Christian Khairallah (Cayralat)
كريستيان خيرالله

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résumé (last updated in June 2024)

I am currently embarking on the entrepreneurship journey, and on my way to building my product, Aralects, the Arabic Dialect language learning app. Before that, I freelanced as a Speech Technology Scientist as part of the Machine Translation team at AppTek. Additionally, I am affiliated with New York University Abu Dhabi as a visiting scholar [page], where I am finishing up papers, and consulting on a few matters.

Just before that, I was a full-time research assistant at the Computational Approaches to Modeling Language (CAMeL) Lab at New York University Abu Dhabi, under the supervision of Prof. Nizar Habash.

I graduated with distinction in Electrical and Computer Engineering from the American University of Beirut (AUB) with a minor in English Language, and with a double Master of Science in Computational Linguistics from Charles University in Prague and Saarland University in Germany, where I attended both as part of the Language and Communication Technologies (LCT) Erasmus Mundus Master's program.

During my Master's, I focused on processing spontaneous orthography in Dialectal Arabic, which is the result of it lacking any standard orthography, working on tasks such as morphological analysis and segmentation, character-level neural machine translation, spelling correction, and taxonomy and dataset creation.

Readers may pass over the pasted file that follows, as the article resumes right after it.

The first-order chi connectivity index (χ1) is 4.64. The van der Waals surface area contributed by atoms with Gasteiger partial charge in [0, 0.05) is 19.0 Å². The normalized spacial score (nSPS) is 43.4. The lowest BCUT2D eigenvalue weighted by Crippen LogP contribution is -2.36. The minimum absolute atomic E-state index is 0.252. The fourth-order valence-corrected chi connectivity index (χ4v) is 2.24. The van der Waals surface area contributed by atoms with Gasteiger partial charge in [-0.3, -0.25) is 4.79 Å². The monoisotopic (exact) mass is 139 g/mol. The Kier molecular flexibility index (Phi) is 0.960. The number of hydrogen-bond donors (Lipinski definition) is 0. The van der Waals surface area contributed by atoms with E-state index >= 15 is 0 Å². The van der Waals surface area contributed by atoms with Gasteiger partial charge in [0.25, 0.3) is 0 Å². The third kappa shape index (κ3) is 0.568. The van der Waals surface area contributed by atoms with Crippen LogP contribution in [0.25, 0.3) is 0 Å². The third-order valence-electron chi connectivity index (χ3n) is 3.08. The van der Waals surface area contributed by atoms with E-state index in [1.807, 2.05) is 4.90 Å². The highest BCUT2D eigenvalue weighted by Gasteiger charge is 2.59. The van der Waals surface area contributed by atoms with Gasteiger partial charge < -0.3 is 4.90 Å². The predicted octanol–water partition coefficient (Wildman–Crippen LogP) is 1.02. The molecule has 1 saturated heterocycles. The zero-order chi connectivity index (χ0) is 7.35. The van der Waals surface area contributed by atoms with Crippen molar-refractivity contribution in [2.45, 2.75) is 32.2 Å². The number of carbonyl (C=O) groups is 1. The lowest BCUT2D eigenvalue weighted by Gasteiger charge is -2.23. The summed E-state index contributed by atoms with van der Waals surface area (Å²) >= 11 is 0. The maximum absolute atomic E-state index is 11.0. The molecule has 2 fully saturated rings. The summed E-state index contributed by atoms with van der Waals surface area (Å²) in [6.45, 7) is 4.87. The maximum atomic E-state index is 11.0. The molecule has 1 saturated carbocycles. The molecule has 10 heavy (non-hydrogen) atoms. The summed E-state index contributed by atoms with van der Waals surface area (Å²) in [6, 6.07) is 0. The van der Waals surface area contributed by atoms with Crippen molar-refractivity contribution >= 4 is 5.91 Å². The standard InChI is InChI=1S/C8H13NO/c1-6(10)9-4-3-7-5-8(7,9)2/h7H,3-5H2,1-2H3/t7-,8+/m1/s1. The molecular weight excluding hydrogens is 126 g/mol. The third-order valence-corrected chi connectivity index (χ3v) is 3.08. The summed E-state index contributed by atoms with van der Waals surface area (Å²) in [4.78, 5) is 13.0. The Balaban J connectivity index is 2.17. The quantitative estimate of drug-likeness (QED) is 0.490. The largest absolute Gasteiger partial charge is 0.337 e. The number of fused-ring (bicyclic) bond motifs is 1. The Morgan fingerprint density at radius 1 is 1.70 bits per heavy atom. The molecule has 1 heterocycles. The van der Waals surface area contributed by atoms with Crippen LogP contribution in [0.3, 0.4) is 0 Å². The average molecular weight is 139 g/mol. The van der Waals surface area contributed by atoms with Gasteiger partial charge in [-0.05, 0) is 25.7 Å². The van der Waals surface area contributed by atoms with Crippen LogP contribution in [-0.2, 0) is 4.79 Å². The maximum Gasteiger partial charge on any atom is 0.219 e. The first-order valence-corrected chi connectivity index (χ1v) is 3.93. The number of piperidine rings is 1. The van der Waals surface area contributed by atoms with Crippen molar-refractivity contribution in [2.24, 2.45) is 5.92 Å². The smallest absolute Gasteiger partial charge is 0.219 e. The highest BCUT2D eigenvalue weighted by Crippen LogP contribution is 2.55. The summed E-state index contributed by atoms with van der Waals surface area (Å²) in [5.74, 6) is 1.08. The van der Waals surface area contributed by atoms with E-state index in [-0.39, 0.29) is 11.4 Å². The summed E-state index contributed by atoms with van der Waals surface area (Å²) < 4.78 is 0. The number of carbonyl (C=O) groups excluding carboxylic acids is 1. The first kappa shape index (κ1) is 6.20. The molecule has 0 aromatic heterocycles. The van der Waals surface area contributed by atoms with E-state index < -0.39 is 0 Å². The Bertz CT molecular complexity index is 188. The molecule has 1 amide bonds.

On the personal level, I am a big language enthusiast, and I am currently especially interested in the history of Semitic languages, and more specifically in the Arabic branch and how current variants came to co-exist with Classical Arabic in a diglossic relationship. I am natively fluent in Arabic, French, and English, beginner-level in German, and I am currently learning Italian. In my spare time, I am an avid mélomane and I am interested in the history of music in general, I mostly go hiking, cycle, swim, play ping pong, practice yoga, cook, and father a crew of insufferable indoor plants.


In my work, I focused on computational approaches aiming to reconcile the disparity between Modern Standard Arabic and Dialectal Arabic, both in terms of resource creation and processing tools. In addition to leveraging the latest computational methods to solve current NLP problems, I took a keen interest in dialectal and standard Arabic morphology and syntax over the span of two years. Here are the things I worked on (or am still involved in):